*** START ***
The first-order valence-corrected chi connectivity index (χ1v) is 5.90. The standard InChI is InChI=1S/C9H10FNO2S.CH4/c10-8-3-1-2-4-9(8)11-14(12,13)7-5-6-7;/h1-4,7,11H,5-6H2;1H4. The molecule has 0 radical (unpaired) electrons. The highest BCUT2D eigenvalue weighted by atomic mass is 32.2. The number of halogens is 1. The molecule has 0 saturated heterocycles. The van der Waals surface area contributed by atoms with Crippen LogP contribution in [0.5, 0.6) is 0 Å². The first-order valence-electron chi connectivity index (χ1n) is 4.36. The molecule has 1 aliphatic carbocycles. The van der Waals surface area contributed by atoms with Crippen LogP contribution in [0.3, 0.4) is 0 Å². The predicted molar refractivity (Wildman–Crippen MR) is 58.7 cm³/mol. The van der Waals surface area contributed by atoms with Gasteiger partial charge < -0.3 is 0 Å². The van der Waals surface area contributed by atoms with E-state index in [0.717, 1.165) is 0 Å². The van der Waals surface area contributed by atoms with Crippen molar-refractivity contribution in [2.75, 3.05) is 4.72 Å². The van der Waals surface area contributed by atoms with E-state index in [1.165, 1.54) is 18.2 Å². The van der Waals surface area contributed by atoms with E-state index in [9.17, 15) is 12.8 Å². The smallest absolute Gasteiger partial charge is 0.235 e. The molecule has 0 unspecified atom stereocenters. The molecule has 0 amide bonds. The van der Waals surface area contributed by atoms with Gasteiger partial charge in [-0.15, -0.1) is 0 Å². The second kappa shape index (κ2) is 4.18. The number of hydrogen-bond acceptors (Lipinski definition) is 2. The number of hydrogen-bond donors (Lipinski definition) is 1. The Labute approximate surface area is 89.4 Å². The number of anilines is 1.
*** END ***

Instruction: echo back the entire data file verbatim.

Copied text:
The first-order valence-corrected chi connectivity index (χ1v) is 5.90. The standard InChI is InChI=1S/C9H10FNO2S.CH4/c10-8-3-1-2-4-9(8)11-14(12,13)7-5-6-7;/h1-4,7,11H,5-6H2;1H4. The molecule has 0 radical (unpaired) electrons. The highest BCUT2D eigenvalue weighted by atomic mass is 32.2. The number of halogens is 1. The molecule has 0 saturated heterocycles. The van der Waals surface area contributed by atoms with Crippen LogP contribution in [0.5, 0.6) is 0 Å². The first-order valence-electron chi connectivity index (χ1n) is 4.36. The molecule has 1 aliphatic carbocycles. The van der Waals surface area contributed by atoms with Crippen LogP contribution in [0.3, 0.4) is 0 Å². The predicted molar refractivity (Wildman–Crippen MR) is 58.7 cm³/mol. The van der Waals surface area contributed by atoms with Gasteiger partial charge < -0.3 is 0 Å². The van der Waals surface area contributed by atoms with E-state index in [0.717, 1.165) is 0 Å². The van der Waals surface area contributed by atoms with Crippen molar-refractivity contribution in [2.75, 3.05) is 4.72 Å². The van der Waals surface area contributed by atoms with E-state index in [1.165, 1.54) is 18.2 Å². The van der Waals surface area contributed by atoms with E-state index in [9.17, 15) is 12.8 Å². The smallest absolute Gasteiger partial charge is 0.235 e. The molecule has 0 unspecified atom stereocenters. The molecule has 0 amide bonds. The van der Waals surface area contributed by atoms with Gasteiger partial charge in [-0.15, -0.1) is 0 Å². The second kappa shape index (κ2) is 4.18. The number of hydrogen-bond acceptors (Lipinski definition) is 2. The number of hydrogen-bond donors (Lipinski definition) is 1. The Labute approximate surface area is 89.4 Å². The number of anilines is 1.